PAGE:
Make Big Waves in Indigenous Guatemala

TL;DR

The Alpha & Omega English Academy was a cornerstone of my Peace Corps service.

Alpha y Omega in Spanish, strives everyday to make great things possible in rural Guatemala for children (and adults) of all ages. With a focus on experience-based language acquisition, Alpha & Omega is directly breaking a cycle of poverty by bringing the opportunity to learn English, participate in language and culture exchanges with Anglophone visitors from outside of Guatemala, and provide valuable experience to youth in a town that was heavily impacted by the Guatemalan Civil War.

In Guatemala, the ability to speak English is highly prized.

Inglés enables its speakers to work in call centers, for international development organizations (which are numerous in the beautiful Guatemalan countryside and bring much-needed foreign money to cash-strapped villages). Furthermore, English speakers can take the TOEFL, a standardized test which measures understanding and comprehension of the English language. This exam is a requirement for most international applicants to American universities at the undergraduate or graduate levels.

Alpha & Omega has built itself up by its bootstraps and I am incredibly proud to have had the opportunity to be involved with its creation since inception.

I have loved everything that AyO has been working on from the early days: cobbling together free classes for community members, setting up meetings with the Guatemalan Ministry of Education to get approval for the school’s charter, striving to find stable space, recruiting students, running marketing and publicity campaigns, and everything in between.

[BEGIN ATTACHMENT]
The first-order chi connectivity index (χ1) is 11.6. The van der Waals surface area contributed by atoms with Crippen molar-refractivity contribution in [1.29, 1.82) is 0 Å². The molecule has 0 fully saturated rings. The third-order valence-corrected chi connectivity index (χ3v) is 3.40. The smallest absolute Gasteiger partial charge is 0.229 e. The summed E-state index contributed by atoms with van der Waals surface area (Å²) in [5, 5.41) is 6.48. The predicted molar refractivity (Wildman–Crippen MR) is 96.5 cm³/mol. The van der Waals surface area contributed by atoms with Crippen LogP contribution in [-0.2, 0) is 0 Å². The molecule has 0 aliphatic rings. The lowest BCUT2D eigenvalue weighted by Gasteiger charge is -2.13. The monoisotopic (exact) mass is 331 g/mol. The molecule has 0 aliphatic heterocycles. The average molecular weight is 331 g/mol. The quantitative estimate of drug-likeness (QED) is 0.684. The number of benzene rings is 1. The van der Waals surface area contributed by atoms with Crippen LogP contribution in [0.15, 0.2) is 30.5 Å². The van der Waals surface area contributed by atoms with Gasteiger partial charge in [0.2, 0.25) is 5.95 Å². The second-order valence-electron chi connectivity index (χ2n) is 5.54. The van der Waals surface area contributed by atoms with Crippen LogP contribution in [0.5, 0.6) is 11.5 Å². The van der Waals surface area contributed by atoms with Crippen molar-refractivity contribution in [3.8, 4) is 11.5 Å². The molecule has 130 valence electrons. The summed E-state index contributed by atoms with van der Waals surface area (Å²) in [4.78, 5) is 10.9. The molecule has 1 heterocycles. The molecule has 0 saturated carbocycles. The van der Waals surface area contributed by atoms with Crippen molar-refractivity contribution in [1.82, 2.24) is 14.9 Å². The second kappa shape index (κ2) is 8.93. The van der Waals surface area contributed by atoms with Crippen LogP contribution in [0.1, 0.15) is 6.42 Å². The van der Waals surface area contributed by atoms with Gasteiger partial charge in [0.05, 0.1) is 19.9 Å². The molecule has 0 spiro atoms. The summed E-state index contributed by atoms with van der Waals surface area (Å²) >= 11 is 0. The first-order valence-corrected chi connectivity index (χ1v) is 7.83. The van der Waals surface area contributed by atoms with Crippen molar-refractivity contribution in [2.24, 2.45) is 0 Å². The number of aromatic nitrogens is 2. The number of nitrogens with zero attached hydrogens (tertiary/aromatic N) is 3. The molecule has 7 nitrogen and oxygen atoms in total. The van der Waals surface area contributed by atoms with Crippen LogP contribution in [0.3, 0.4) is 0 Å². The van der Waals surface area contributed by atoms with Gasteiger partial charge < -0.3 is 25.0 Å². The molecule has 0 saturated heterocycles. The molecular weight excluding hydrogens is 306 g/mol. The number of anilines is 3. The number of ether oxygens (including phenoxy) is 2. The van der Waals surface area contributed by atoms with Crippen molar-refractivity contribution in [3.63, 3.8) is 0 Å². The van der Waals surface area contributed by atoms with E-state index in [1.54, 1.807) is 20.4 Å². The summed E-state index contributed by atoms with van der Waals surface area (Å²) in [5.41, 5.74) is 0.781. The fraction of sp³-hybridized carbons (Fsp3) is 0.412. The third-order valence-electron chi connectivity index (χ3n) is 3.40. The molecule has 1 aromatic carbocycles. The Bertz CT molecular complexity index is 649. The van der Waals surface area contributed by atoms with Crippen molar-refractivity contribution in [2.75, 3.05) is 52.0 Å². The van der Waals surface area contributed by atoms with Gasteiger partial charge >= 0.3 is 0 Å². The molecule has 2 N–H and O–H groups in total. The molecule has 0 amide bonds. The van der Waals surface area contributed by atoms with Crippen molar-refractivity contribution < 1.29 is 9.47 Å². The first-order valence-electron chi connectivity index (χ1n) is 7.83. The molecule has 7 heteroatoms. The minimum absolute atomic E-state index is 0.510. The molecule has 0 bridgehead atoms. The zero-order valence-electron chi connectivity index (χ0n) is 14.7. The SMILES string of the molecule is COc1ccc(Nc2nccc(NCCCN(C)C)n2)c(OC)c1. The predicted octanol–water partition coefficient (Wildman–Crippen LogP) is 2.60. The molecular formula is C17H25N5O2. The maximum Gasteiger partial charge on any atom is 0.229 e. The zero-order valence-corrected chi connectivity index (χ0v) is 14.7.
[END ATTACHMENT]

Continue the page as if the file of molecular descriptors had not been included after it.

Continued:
Now, more than ever, the school needs your support to expand its services to a larger area.

Never before has this school solicited donations from Guatemalans, NGOs, or the general public. And never before has your support been more critical. Alpha & Omega is a self-sustaining entity, but your support is necessary to continue building for Guatemala’s future.

In a country where homicide, violence against women, impunity chronic malnutrition, and structural inequality are some of the highest in the world– it is imperative that we invest in the noble and necessary work of Alpha & Omega.

Please join me in supporting Alpha & Omega English Academy’s push to expand services in rural Guatemala!

https://www.gofundme.com/2r0viuk

Check out AyO on Facebook or visit their website.


TL;DR — GIVE MONEY IT’S WORTH IT.

Family Detention Shames American Values

The phenomenon of family detention, taking place in facilities in southern Texas, indefinitely imprisons women and children, defying fundamental principles of our great nation which we celebrated this past 4th of July weekend.

Source: ABC News

Ordered by the Obama administration in response to the 2014 spike in undocumented migration from Central America, women and children are often denied timely access to medical attention, legal counsel, and basic nutrition. Idyllically named “family residential centers,” these facilities are not to be confused for what they really are: internment camps for victimized people fleeing out-of-control gang violence, violence against women, dysfunctional civil societies, and outrageously corrupt governments.

Source: Wall Street Journal